They are who we thought they were.

Presented with mounting,
incriminating evidence that the UNM football team is unspeakably bad, most level-headed fans held out judgment on the Lobos.

That was the kind, gentle thing to do, considering they played nationally ranked teams Oregon and Utah and a formidable Texas Tech squad.
Those same fans didn’t take kindly to the Lobos’ 45-10 mind-melting loss to UNLV, and callers flooded 770 KKOB’s “Extra Point” show to voice their protestations about the direction the program is headed.

Most were unified in theme and thought: Head football coach Mike Locksley can’t lead this program.
But, in truth, not much can be done at this point, save for, well, nothing.

Once you’re strapped into a rollercoaster, you can’t jump out of the ride upon deciding it’s not to your liking. Much of the same,
after moviegoers purchased a ticket and viewed the first few minutes “Gigli,” their only alternative was to buy popcorn and some Coke — or choke on a corn kernel.

Yet it seems safe to say that Ebert and Roeper would give “Gigli” two-thumbs up after viewing this latest installment of Lobo football.
What’s most disconcerting — aside from not being remotely competitive — is that the Lobos have entered the softer portion of their schedule. And if any positive could be taken from losing to the Ducks, Red Raiders and Utes, Locksley said, it was the fact that UNM could lean on its experiences in those games against inferior competition.

Much like the Lobos, UNLV faced a demanding schedule in Wisconsin, Utah and Idaho. Different than the Lobos, the Rebels’ program — it should be pointed out, guided by first-year head coach Bobby Hauck — appeared to be leaps and bounds ahead of UNM, despite its previous 0-3 record suggesting otherwise.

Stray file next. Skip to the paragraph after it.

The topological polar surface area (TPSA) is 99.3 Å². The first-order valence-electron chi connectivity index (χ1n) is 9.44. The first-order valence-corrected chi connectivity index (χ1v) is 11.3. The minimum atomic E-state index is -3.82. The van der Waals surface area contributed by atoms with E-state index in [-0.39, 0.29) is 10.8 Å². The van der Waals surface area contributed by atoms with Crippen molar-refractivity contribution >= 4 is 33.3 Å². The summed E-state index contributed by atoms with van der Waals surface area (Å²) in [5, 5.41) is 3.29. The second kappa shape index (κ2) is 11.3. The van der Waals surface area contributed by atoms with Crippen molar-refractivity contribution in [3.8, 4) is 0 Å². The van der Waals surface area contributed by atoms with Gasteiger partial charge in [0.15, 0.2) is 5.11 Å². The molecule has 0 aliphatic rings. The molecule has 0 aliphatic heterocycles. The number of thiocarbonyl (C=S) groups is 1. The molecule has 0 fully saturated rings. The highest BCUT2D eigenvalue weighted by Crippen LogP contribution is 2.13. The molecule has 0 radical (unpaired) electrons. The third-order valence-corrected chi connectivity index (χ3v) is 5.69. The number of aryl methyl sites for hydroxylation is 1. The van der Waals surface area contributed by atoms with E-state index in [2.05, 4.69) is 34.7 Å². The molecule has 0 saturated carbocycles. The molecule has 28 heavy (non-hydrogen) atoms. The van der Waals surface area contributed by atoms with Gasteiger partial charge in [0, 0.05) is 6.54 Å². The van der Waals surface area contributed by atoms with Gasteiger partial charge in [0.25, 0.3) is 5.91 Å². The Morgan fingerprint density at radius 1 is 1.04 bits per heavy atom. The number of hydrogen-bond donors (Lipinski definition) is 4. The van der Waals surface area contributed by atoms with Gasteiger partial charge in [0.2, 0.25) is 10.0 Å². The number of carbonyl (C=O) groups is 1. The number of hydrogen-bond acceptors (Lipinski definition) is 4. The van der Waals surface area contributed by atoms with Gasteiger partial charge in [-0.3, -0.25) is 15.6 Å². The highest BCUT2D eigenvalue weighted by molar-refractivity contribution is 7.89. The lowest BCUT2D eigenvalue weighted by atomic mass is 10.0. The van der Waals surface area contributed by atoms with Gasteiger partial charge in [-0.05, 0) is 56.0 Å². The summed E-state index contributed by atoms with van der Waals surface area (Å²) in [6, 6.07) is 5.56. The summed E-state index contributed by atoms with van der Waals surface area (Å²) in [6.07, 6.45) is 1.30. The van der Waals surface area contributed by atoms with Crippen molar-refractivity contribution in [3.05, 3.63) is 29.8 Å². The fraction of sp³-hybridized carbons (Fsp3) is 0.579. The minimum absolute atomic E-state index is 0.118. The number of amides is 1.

Locksley was given the opportunity to blame Saturday’s loss on off-the-field diversions, but he resolutely discounted that the swirling Mike Leach-to-New Mexico rumors and innuendo has proved to be a distraction. That’s makes two of us — if anything, it’s been a welcome distraction from the play between the hash marks.

“The difference between UNLV and the Lobos right now is they’ve got a veteran signal caller that’s been behind center for four years,” Locksley said, referring to Omar Clayton. “They didn’t make any mistakes. Our freshman quarterback had two interceptions and had a fumble, and they had a veteran quarterback that played a good game.”

Yet calling it a quarterback quandary falls short of the cumulative problem. When not faulty and sprung full of leaks, the Lobos’ offensive line enabled freshman Tarean Austin to stand in the pocket and deliver, evidenced by the 48-yard yard pass he dropped perfectly into Bryant Williams’ hands.

No doubt about it — the Lobos have been decimated by injuries, especially at quarterback with B.R. Holbrook saddled by exploratory knee surgery and Brad Gruner unavailable Saturday because of a bad back. All that has paved the way for the inexperienced, yet awe-inspiring Austin. All things considered, Locksley has been hesitant to start the freshman, instead opting to steadily work him into the system.

“With each game, I think you’ll see him improve, but he’s still a long ways away from being able to run our full offense,” Locksley said.
What Locksley should be most concerned about, though, is the Lobos’ ghastly defensive play. Heading into Saturday’s contest, UNM was giving up an average of 60 point per game. Case and point: By allowing only 45 points, the Lobos actually trimmed their opponents’ average to 56.3 points per game. UNLV’s Michael Johnson darted across the field unblanketed, scoring three touchdowns. The Rebels racked up 415 offensive yards. The transition from Rocky Long’s 3-3-5 defensive scheme to Doug Mallory’s 4-3 has been less than succinct.

Locksley said, “We can help our defense on the offensive end.” In other words, if the offense stays on the field, the defense never has to take it.

Much like his defense, Locksley has been punched full of holes, but he said the criticism has been fair.
“This is still entertainment. Fans pay money and boosters give money, and they deserve to voice their opinion,” he said. “We are where we stand.”

Which is to say, winless and not amusing.